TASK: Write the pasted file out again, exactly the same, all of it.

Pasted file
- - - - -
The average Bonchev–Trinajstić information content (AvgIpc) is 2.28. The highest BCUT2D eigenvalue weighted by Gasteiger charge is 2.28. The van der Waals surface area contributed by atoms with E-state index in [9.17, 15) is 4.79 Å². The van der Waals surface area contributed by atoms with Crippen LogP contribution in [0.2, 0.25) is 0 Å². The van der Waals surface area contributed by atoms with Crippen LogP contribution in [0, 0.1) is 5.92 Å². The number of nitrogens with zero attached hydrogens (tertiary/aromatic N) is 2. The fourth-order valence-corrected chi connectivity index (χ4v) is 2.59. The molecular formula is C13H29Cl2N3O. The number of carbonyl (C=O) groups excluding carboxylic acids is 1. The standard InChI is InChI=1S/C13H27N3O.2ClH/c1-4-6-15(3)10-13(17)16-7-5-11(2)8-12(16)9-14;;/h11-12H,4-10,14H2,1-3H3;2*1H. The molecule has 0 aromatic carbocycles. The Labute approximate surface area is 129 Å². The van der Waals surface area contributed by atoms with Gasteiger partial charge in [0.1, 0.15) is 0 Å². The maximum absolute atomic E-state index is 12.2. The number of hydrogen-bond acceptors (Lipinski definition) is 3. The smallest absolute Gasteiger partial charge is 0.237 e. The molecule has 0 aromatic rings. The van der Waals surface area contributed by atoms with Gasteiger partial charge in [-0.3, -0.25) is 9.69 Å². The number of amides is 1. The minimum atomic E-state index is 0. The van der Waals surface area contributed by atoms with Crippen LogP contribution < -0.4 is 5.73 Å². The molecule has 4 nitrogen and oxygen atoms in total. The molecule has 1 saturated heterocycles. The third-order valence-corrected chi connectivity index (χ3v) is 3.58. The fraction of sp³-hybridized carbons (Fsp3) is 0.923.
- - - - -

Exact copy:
The average Bonchev–Trinajstić information content (AvgIpc) is 2.28. The highest BCUT2D eigenvalue weighted by Gasteiger charge is 2.28. The van der Waals surface area contributed by atoms with E-state index in [9.17, 15) is 4.79 Å². The van der Waals surface area contributed by atoms with Crippen LogP contribution in [0.2, 0.25) is 0 Å². The van der Waals surface area contributed by atoms with Crippen LogP contribution in [0, 0.1) is 5.92 Å². The number of nitrogens with zero attached hydrogens (tertiary/aromatic N) is 2. The fourth-order valence-corrected chi connectivity index (χ4v) is 2.59. The molecular formula is C13H29Cl2N3O. The number of carbonyl (C=O) groups excluding carboxylic acids is 1. The standard InChI is InChI=1S/C13H27N3O.2ClH/c1-4-6-15(3)10-13(17)16-7-5-11(2)8-12(16)9-14;;/h11-12H,4-10,14H2,1-3H3;2*1H. The molecule has 0 aromatic carbocycles. The Labute approximate surface area is 129 Å². The van der Waals surface area contributed by atoms with Gasteiger partial charge in [0.1, 0.15) is 0 Å². The maximum absolute atomic E-state index is 12.2. The number of hydrogen-bond acceptors (Lipinski definition) is 3. The smallest absolute Gasteiger partial charge is 0.237 e. The molecule has 0 aromatic rings. The van der Waals surface area contributed by atoms with Gasteiger partial charge in [-0.3, -0.25) is 9.69 Å². The number of amides is 1. The minimum atomic E-state index is 0. The van der Waals surface area contributed by atoms with Crippen LogP contribution < -0.4 is 5.73 Å². The molecule has 4 nitrogen and oxygen atoms in total. The molecule has 1 saturated heterocycles. The third-order valence-corrected chi connectivity index (χ3v) is 3.58. The fraction of sp³-hybridized carbons (Fsp3) is 0.923.